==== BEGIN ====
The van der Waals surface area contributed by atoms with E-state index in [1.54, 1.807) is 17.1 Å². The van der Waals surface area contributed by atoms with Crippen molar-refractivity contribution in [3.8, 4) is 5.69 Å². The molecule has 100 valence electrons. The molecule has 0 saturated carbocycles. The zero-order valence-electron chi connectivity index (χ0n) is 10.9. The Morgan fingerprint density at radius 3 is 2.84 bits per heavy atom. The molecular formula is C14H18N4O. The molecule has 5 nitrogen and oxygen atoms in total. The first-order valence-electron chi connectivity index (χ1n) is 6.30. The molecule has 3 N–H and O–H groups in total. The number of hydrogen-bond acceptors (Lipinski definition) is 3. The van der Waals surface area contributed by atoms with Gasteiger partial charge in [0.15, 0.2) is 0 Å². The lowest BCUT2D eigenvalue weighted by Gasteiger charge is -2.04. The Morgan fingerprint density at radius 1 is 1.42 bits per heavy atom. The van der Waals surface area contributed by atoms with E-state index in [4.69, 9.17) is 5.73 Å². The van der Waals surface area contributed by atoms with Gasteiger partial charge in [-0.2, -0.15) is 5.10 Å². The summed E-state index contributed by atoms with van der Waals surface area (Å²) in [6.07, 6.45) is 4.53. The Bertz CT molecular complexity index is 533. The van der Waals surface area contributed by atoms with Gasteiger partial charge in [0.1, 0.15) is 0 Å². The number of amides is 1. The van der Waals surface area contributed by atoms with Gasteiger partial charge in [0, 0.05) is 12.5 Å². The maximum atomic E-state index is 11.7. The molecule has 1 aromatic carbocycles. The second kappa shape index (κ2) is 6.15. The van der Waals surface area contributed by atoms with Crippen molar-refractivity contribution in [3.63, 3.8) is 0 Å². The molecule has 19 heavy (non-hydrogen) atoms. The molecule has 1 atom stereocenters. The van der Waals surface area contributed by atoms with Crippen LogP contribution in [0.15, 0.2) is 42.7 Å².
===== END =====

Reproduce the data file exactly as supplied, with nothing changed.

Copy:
The van der Waals surface area contributed by atoms with E-state index in [1.54, 1.807) is 17.1 Å². The van der Waals surface area contributed by atoms with Crippen molar-refractivity contribution in [3.8, 4) is 5.69 Å². The molecule has 100 valence electrons. The molecule has 0 saturated carbocycles. The zero-order valence-electron chi connectivity index (χ0n) is 10.9. The Morgan fingerprint density at radius 3 is 2.84 bits per heavy atom. The molecular formula is C14H18N4O. The molecule has 5 nitrogen and oxygen atoms in total. The first-order valence-electron chi connectivity index (χ1n) is 6.30. The molecule has 3 N–H and O–H groups in total. The number of hydrogen-bond acceptors (Lipinski definition) is 3. The van der Waals surface area contributed by atoms with Gasteiger partial charge in [0.15, 0.2) is 0 Å². The lowest BCUT2D eigenvalue weighted by Gasteiger charge is -2.04. The Morgan fingerprint density at radius 1 is 1.42 bits per heavy atom. The van der Waals surface area contributed by atoms with E-state index in [4.69, 9.17) is 5.73 Å². The van der Waals surface area contributed by atoms with Gasteiger partial charge in [-0.2, -0.15) is 5.10 Å². The summed E-state index contributed by atoms with van der Waals surface area (Å²) in [6.07, 6.45) is 4.53. The Bertz CT molecular complexity index is 533. The van der Waals surface area contributed by atoms with Gasteiger partial charge in [0.1, 0.15) is 0 Å². The number of amides is 1. The van der Waals surface area contributed by atoms with Gasteiger partial charge in [0, 0.05) is 12.5 Å². The maximum atomic E-state index is 11.7. The molecule has 1 aromatic carbocycles. The second kappa shape index (κ2) is 6.15. The van der Waals surface area contributed by atoms with Crippen molar-refractivity contribution in [3.63, 3.8) is 0 Å². The molecule has 19 heavy (non-hydrogen) atoms. The molecule has 1 atom stereocenters. The van der Waals surface area contributed by atoms with Crippen LogP contribution in [0.15, 0.2) is 42.7 Å².